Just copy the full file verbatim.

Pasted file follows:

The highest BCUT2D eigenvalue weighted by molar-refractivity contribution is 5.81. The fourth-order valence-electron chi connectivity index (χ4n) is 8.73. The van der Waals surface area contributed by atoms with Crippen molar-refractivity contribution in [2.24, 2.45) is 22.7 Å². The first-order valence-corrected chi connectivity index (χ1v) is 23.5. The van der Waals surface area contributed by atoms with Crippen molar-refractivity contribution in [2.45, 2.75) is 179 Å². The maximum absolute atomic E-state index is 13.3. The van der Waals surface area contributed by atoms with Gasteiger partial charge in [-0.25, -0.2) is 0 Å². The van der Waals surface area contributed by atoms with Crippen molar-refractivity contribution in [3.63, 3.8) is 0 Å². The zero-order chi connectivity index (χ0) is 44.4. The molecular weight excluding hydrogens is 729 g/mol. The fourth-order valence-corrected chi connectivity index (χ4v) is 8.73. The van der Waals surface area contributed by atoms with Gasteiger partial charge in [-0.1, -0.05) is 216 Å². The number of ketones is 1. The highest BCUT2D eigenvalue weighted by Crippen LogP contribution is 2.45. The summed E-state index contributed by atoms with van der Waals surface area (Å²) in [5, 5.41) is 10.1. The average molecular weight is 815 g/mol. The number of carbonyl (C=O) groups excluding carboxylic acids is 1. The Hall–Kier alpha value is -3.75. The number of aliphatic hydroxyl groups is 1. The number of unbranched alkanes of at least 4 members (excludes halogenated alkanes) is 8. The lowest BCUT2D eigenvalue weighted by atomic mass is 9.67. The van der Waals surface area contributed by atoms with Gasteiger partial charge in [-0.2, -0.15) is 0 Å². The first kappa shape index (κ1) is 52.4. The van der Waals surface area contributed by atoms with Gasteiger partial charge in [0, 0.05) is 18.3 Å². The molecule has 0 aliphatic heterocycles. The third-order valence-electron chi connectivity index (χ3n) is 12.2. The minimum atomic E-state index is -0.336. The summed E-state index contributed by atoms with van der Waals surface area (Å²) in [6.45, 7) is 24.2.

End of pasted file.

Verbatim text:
The highest BCUT2D eigenvalue weighted by molar-refractivity contribution is 5.81. The fourth-order valence-electron chi connectivity index (χ4n) is 8.73. The van der Waals surface area contributed by atoms with Crippen molar-refractivity contribution in [2.24, 2.45) is 22.7 Å². The first-order valence-corrected chi connectivity index (χ1v) is 23.5. The van der Waals surface area contributed by atoms with Crippen molar-refractivity contribution in [2.45, 2.75) is 179 Å². The maximum absolute atomic E-state index is 13.3. The van der Waals surface area contributed by atoms with Gasteiger partial charge in [-0.25, -0.2) is 0 Å². The van der Waals surface area contributed by atoms with Crippen molar-refractivity contribution in [3.63, 3.8) is 0 Å². The zero-order chi connectivity index (χ0) is 44.4. The molecular weight excluding hydrogens is 729 g/mol. The fourth-order valence-corrected chi connectivity index (χ4v) is 8.73. The van der Waals surface area contributed by atoms with Gasteiger partial charge in [-0.1, -0.05) is 216 Å². The number of ketones is 1. The highest BCUT2D eigenvalue weighted by Crippen LogP contribution is 2.45. The summed E-state index contributed by atoms with van der Waals surface area (Å²) in [5, 5.41) is 10.1. The average molecular weight is 815 g/mol. The number of carbonyl (C=O) groups excluding carboxylic acids is 1. The Hall–Kier alpha value is -3.75. The number of aliphatic hydroxyl groups is 1. The number of unbranched alkanes of at least 4 members (excludes halogenated alkanes) is 8. The lowest BCUT2D eigenvalue weighted by atomic mass is 9.67. The van der Waals surface area contributed by atoms with Gasteiger partial charge in [-0.2, -0.15) is 0 Å². The first kappa shape index (κ1) is 52.4. The van der Waals surface area contributed by atoms with Gasteiger partial charge in [0, 0.05) is 18.3 Å². The molecule has 0 aliphatic heterocycles. The third-order valence-electron chi connectivity index (χ3n) is 12.2. The minimum atomic E-state index is -0.336. The summed E-state index contributed by atoms with van der Waals surface area (Å²) in [6.45, 7) is 24.2.